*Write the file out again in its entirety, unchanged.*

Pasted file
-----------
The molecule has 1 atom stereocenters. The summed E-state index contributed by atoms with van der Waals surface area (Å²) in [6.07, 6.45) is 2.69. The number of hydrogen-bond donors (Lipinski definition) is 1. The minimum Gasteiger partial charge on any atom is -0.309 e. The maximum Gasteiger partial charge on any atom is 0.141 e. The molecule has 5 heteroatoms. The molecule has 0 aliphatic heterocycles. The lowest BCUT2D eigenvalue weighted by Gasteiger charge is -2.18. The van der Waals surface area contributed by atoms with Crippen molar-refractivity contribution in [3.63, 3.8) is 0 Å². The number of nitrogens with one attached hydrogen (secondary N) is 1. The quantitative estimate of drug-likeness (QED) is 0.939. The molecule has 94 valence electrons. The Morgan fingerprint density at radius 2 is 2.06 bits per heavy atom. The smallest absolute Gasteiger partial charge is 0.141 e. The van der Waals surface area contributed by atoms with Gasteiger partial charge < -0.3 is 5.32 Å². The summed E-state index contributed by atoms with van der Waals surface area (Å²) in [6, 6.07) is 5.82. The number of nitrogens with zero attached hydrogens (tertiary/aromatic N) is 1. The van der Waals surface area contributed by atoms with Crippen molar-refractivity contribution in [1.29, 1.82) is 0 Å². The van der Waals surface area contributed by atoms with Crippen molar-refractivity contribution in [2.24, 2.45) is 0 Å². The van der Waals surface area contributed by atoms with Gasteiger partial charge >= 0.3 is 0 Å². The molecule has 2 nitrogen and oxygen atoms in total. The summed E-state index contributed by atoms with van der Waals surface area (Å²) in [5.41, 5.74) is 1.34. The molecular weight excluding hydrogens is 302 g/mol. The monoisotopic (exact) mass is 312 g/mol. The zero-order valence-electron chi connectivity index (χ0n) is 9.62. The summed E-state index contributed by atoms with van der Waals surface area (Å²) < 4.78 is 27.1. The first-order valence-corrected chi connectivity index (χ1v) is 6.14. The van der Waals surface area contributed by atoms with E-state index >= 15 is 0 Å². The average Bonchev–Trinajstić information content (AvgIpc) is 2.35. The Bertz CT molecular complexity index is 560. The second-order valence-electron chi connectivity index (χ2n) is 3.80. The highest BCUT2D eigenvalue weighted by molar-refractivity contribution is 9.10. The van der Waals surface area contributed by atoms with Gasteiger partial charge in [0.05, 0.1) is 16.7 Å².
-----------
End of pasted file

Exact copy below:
The molecule has 1 atom stereocenters. The summed E-state index contributed by atoms with van der Waals surface area (Å²) in [6.07, 6.45) is 2.69. The number of hydrogen-bond donors (Lipinski definition) is 1. The minimum Gasteiger partial charge on any atom is -0.309 e. The maximum Gasteiger partial charge on any atom is 0.141 e. The molecule has 5 heteroatoms. The molecule has 0 aliphatic heterocycles. The lowest BCUT2D eigenvalue weighted by Gasteiger charge is -2.18. The van der Waals surface area contributed by atoms with Crippen molar-refractivity contribution in [3.63, 3.8) is 0 Å². The number of nitrogens with one attached hydrogen (secondary N) is 1. The quantitative estimate of drug-likeness (QED) is 0.939. The molecule has 94 valence electrons. The Morgan fingerprint density at radius 2 is 2.06 bits per heavy atom. The smallest absolute Gasteiger partial charge is 0.141 e. The van der Waals surface area contributed by atoms with Gasteiger partial charge < -0.3 is 5.32 Å². The summed E-state index contributed by atoms with van der Waals surface area (Å²) in [6, 6.07) is 5.82. The number of nitrogens with zero attached hydrogens (tertiary/aromatic N) is 1. The van der Waals surface area contributed by atoms with Crippen molar-refractivity contribution in [1.29, 1.82) is 0 Å². The van der Waals surface area contributed by atoms with Crippen molar-refractivity contribution in [2.24, 2.45) is 0 Å². The van der Waals surface area contributed by atoms with Gasteiger partial charge >= 0.3 is 0 Å². The molecule has 2 nitrogen and oxygen atoms in total. The summed E-state index contributed by atoms with van der Waals surface area (Å²) in [5.41, 5.74) is 1.34. The molecular weight excluding hydrogens is 302 g/mol. The monoisotopic (exact) mass is 312 g/mol. The zero-order valence-electron chi connectivity index (χ0n) is 9.62. The summed E-state index contributed by atoms with van der Waals surface area (Å²) < 4.78 is 27.1. The first-order valence-corrected chi connectivity index (χ1v) is 6.14. The van der Waals surface area contributed by atoms with E-state index >= 15 is 0 Å². The average Bonchev–Trinajstić information content (AvgIpc) is 2.35. The Bertz CT molecular complexity index is 560. The second-order valence-electron chi connectivity index (χ2n) is 3.80. The highest BCUT2D eigenvalue weighted by molar-refractivity contribution is 9.10. The van der Waals surface area contributed by atoms with Gasteiger partial charge in [0.05, 0.1) is 16.7 Å².